I think red and orange could be a lovely combination (but you would need to chooses reds and oranges which work well together) as would lots of pinks of different varieties.
Yellow roses are really cheerful too.
I have the following roses:
White/cream: Mme Alfred Carriere, Coopers Burmese, Sally Holmes, Generous Gardener
Pink:Gertrude Jekyll, New Dawn, Rosa Magenta bleu, American Pillar
Red: Dr Du Jamain, Munstead Wood
Orange: Mrs Oakley Fisher.
Some are climbers, some are shrubs in the border, and some are in pots. I choose roses which are hardy, don't mind shade and are scented.
My mother has another 20 or so varieties in different borders. However
the very 'seventies' overpruned roses of my mother's garden, with no companion planting - a bit like the roses in Queen Mary's rose garden in Regents Park don't really appeal to me. For me the best way to grow roses is the Sissinghurst or Giverney way - to let them either climb freely (and well supported) up a warm wall or to grow as large and vigorous shrubs to really let them flower abundantly in a mixed border.
Yesterday I saw a very pretty rose border in a front garden- palest yellow and pale orange roses (a bit like Compassion) interplanted with pastel ivory and lemon and pale pink dahlias- a very very pretty mixture of flower form- and quite an unusual colour scheme as it was all about light pastels, rather than the more modern deep purple/maroon themed borders. It was also very feminine, and made me think about how much garden design these days is male dominated.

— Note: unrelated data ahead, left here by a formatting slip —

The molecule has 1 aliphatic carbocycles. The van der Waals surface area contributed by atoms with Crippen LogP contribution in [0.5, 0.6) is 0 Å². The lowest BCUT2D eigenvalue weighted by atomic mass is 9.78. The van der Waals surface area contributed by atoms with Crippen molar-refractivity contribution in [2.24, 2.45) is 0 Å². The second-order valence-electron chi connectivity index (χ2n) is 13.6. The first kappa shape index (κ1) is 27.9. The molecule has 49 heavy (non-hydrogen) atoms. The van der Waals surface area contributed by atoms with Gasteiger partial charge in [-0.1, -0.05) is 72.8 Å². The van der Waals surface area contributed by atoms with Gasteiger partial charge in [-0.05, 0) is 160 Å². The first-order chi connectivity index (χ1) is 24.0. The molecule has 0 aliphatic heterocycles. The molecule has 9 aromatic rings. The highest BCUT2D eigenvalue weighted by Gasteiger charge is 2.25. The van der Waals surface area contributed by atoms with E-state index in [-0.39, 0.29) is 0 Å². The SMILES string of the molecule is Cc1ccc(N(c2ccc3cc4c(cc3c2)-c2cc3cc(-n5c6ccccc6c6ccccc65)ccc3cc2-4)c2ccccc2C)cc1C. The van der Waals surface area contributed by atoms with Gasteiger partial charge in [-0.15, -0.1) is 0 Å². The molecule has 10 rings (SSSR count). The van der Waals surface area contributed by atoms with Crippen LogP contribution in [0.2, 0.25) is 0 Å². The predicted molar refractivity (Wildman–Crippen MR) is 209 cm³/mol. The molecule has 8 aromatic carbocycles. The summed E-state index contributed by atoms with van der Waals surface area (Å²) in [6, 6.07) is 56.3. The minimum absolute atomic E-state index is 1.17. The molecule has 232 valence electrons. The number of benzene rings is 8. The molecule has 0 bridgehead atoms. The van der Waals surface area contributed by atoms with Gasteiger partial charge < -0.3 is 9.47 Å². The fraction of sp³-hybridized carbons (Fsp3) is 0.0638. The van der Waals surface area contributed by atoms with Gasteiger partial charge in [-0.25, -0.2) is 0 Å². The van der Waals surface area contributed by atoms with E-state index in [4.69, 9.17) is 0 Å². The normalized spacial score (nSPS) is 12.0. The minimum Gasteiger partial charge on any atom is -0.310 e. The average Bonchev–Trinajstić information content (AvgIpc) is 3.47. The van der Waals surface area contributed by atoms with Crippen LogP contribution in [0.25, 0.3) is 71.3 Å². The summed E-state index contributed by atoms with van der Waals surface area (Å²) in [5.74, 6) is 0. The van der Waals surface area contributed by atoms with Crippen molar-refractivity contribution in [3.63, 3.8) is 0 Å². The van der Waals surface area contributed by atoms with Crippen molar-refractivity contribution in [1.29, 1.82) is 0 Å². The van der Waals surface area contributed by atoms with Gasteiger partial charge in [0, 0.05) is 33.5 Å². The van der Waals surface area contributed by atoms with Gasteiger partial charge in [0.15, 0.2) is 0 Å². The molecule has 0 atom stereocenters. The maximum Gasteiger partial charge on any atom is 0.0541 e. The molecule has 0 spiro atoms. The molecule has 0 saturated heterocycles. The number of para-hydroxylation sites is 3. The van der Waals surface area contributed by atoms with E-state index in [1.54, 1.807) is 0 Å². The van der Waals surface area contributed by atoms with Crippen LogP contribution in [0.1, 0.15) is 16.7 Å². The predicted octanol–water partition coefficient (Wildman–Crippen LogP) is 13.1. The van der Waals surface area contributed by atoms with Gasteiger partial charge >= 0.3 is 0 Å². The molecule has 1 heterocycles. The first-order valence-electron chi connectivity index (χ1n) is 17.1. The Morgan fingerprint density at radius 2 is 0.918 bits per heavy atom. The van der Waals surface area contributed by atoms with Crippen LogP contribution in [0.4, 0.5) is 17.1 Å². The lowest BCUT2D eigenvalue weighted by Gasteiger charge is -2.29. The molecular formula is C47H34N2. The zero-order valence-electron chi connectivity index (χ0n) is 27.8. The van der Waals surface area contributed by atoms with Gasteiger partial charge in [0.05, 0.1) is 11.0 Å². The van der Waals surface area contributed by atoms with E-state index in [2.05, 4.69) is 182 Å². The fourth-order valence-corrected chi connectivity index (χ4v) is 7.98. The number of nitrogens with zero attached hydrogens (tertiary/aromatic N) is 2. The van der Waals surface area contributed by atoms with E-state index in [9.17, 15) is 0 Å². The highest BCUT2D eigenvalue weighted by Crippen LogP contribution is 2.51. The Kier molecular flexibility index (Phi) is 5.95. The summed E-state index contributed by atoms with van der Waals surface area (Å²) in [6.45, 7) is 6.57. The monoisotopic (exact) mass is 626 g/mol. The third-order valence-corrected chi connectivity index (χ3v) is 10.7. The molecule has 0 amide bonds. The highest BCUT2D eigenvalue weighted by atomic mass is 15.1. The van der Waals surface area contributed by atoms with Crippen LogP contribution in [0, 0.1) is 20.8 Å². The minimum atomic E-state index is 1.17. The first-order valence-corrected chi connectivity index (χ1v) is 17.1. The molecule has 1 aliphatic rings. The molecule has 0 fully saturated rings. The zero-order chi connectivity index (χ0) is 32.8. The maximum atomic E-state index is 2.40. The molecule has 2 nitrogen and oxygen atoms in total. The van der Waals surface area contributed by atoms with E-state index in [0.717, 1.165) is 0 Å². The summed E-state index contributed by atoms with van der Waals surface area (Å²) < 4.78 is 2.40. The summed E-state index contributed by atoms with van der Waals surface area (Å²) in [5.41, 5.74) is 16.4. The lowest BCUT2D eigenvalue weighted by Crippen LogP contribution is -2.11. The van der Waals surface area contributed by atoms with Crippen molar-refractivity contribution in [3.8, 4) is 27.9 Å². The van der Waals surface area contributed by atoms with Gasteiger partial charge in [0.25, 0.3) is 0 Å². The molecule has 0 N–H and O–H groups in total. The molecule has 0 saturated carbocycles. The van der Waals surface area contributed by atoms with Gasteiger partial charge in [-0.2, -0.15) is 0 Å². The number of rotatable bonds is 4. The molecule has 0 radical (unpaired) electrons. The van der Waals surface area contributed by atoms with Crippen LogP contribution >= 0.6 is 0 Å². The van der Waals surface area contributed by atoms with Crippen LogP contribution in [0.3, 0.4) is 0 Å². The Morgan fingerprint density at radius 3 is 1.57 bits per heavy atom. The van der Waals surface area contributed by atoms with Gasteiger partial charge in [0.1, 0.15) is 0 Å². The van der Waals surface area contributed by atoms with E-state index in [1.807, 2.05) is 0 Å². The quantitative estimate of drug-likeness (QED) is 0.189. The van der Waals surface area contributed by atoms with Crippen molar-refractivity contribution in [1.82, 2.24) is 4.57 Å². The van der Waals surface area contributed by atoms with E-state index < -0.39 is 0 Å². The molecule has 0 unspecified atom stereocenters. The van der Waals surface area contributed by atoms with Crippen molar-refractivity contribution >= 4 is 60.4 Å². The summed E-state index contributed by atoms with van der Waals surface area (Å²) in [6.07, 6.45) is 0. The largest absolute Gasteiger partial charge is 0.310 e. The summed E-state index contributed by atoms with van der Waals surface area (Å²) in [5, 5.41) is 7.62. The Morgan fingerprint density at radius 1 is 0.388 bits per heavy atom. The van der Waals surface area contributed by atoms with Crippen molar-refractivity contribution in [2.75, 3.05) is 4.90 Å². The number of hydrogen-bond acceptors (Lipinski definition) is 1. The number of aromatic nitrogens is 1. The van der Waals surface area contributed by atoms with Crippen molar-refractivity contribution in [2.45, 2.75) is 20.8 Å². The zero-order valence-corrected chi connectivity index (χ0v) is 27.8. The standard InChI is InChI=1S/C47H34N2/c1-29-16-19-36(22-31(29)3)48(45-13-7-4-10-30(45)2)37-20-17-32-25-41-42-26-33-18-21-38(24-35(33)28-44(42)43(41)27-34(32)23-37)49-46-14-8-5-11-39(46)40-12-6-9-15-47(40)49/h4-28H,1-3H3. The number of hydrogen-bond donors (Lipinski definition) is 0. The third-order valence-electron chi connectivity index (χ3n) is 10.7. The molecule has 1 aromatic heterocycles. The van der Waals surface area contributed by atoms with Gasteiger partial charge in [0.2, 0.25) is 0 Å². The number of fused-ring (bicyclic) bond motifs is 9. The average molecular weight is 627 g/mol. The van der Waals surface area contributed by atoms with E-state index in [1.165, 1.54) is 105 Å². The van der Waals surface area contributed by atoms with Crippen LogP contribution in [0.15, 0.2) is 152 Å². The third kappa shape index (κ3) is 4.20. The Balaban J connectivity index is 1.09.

Dutchomer I recommend you look for ones marked 'good disease resistance' (David Austin shows this - eg Susan Williams-Ellis). The ones of this type that I have are so much easier to look after than the normal ones. The disease resistant ones tend to be more recent introductions think.
Compassion's been my favourite for years, classic tea-rose shape, very strong scent, repeat flowering (even today) and the most amazing salmon-y cream-y colour, I always plant one of these!